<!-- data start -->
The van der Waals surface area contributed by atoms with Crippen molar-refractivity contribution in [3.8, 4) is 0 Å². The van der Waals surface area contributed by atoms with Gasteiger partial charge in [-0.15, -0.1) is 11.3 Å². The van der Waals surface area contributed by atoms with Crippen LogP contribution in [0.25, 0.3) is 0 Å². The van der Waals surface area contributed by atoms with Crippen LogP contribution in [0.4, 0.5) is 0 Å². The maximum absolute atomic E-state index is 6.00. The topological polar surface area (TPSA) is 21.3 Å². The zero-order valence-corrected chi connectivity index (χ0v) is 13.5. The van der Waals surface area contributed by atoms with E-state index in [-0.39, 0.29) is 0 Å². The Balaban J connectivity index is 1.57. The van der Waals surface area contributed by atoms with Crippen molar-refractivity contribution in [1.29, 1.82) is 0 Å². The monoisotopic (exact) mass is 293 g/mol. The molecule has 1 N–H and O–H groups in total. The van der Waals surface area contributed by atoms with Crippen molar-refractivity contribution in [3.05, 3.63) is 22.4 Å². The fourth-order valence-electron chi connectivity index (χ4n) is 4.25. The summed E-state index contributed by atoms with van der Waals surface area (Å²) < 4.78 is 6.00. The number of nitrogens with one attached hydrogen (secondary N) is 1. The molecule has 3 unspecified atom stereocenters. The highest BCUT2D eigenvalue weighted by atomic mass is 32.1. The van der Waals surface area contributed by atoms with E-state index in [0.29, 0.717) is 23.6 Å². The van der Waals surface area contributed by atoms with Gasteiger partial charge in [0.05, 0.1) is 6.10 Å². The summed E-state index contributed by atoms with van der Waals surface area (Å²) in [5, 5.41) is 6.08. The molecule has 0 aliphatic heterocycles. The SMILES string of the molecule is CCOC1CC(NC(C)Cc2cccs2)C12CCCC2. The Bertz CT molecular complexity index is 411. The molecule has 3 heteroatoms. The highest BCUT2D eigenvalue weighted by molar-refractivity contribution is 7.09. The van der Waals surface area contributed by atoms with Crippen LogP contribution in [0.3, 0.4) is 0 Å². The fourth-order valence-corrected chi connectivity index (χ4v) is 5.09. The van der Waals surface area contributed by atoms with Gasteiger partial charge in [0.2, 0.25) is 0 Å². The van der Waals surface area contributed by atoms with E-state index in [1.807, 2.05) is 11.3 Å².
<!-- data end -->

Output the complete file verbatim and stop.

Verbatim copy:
The van der Waals surface area contributed by atoms with Crippen molar-refractivity contribution in [3.8, 4) is 0 Å². The van der Waals surface area contributed by atoms with Gasteiger partial charge in [-0.15, -0.1) is 11.3 Å². The van der Waals surface area contributed by atoms with Crippen LogP contribution in [0.25, 0.3) is 0 Å². The van der Waals surface area contributed by atoms with Crippen LogP contribution in [0.4, 0.5) is 0 Å². The maximum absolute atomic E-state index is 6.00. The topological polar surface area (TPSA) is 21.3 Å². The zero-order valence-corrected chi connectivity index (χ0v) is 13.5. The van der Waals surface area contributed by atoms with E-state index in [-0.39, 0.29) is 0 Å². The Balaban J connectivity index is 1.57. The van der Waals surface area contributed by atoms with Crippen molar-refractivity contribution in [1.29, 1.82) is 0 Å². The monoisotopic (exact) mass is 293 g/mol. The molecule has 1 N–H and O–H groups in total. The van der Waals surface area contributed by atoms with Crippen molar-refractivity contribution in [3.05, 3.63) is 22.4 Å². The fourth-order valence-electron chi connectivity index (χ4n) is 4.25. The summed E-state index contributed by atoms with van der Waals surface area (Å²) < 4.78 is 6.00. The number of nitrogens with one attached hydrogen (secondary N) is 1. The molecule has 3 unspecified atom stereocenters. The highest BCUT2D eigenvalue weighted by atomic mass is 32.1. The van der Waals surface area contributed by atoms with E-state index in [0.29, 0.717) is 23.6 Å². The van der Waals surface area contributed by atoms with Gasteiger partial charge in [0.05, 0.1) is 6.10 Å². The summed E-state index contributed by atoms with van der Waals surface area (Å²) in [5, 5.41) is 6.08. The molecule has 0 aliphatic heterocycles. The SMILES string of the molecule is CCOC1CC(NC(C)Cc2cccs2)C12CCCC2. The Bertz CT molecular complexity index is 411. The molecule has 3 heteroatoms. The highest BCUT2D eigenvalue weighted by molar-refractivity contribution is 7.09. The van der Waals surface area contributed by atoms with Crippen LogP contribution in [0.3, 0.4) is 0 Å². The fourth-order valence-corrected chi connectivity index (χ4v) is 5.09. The van der Waals surface area contributed by atoms with Gasteiger partial charge in [0.2, 0.25) is 0 Å². The van der Waals surface area contributed by atoms with E-state index in [1.807, 2.05) is 11.3 Å².